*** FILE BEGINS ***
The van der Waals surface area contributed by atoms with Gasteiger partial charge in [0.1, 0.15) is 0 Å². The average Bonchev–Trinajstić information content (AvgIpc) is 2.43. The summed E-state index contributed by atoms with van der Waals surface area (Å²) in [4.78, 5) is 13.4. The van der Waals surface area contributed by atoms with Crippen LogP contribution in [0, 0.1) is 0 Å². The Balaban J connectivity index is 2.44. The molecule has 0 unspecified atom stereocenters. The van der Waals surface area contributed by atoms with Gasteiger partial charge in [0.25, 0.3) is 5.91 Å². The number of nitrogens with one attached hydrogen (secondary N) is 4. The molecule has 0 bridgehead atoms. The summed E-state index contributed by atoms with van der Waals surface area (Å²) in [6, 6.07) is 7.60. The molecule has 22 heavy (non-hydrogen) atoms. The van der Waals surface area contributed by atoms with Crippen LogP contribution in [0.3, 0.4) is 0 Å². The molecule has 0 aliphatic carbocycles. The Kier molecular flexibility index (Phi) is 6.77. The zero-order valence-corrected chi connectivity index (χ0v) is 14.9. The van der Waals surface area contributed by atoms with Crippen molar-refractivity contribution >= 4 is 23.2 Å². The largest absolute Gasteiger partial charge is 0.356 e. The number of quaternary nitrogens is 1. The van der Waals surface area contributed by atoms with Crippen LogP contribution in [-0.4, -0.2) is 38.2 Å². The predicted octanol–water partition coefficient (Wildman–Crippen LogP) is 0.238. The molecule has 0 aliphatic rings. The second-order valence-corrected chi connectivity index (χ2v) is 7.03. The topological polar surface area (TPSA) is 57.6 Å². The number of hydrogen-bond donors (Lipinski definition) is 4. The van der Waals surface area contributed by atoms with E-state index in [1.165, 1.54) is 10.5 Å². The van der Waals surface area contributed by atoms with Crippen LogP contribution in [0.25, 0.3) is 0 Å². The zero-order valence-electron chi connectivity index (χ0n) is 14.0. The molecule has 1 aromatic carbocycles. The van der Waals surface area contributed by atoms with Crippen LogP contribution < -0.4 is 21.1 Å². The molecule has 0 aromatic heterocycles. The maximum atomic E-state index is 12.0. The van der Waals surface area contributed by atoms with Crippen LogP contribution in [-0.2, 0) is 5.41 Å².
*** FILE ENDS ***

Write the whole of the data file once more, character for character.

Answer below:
The van der Waals surface area contributed by atoms with Gasteiger partial charge in [0.1, 0.15) is 0 Å². The average Bonchev–Trinajstić information content (AvgIpc) is 2.43. The summed E-state index contributed by atoms with van der Waals surface area (Å²) in [4.78, 5) is 13.4. The van der Waals surface area contributed by atoms with Crippen LogP contribution in [0, 0.1) is 0 Å². The Balaban J connectivity index is 2.44. The molecule has 0 unspecified atom stereocenters. The van der Waals surface area contributed by atoms with Gasteiger partial charge in [0.25, 0.3) is 5.91 Å². The number of nitrogens with one attached hydrogen (secondary N) is 4. The molecule has 0 bridgehead atoms. The summed E-state index contributed by atoms with van der Waals surface area (Å²) in [6, 6.07) is 7.60. The molecule has 22 heavy (non-hydrogen) atoms. The van der Waals surface area contributed by atoms with Crippen LogP contribution in [0.3, 0.4) is 0 Å². The molecule has 0 aliphatic carbocycles. The Kier molecular flexibility index (Phi) is 6.77. The zero-order valence-corrected chi connectivity index (χ0v) is 14.9. The van der Waals surface area contributed by atoms with Crippen molar-refractivity contribution >= 4 is 23.2 Å². The largest absolute Gasteiger partial charge is 0.356 e. The number of quaternary nitrogens is 1. The van der Waals surface area contributed by atoms with Crippen LogP contribution in [-0.4, -0.2) is 38.2 Å². The predicted octanol–water partition coefficient (Wildman–Crippen LogP) is 0.238. The molecule has 0 aliphatic rings. The second-order valence-corrected chi connectivity index (χ2v) is 7.03. The topological polar surface area (TPSA) is 57.6 Å². The number of hydrogen-bond donors (Lipinski definition) is 4. The van der Waals surface area contributed by atoms with E-state index in [1.165, 1.54) is 10.5 Å². The van der Waals surface area contributed by atoms with Crippen LogP contribution in [0.25, 0.3) is 0 Å². The zero-order valence-electron chi connectivity index (χ0n) is 14.0. The molecule has 1 aromatic carbocycles. The van der Waals surface area contributed by atoms with Crippen LogP contribution < -0.4 is 21.1 Å². The molecule has 0 aromatic heterocycles. The maximum atomic E-state index is 12.0. The van der Waals surface area contributed by atoms with Crippen LogP contribution in [-0.2, 0) is 5.41 Å².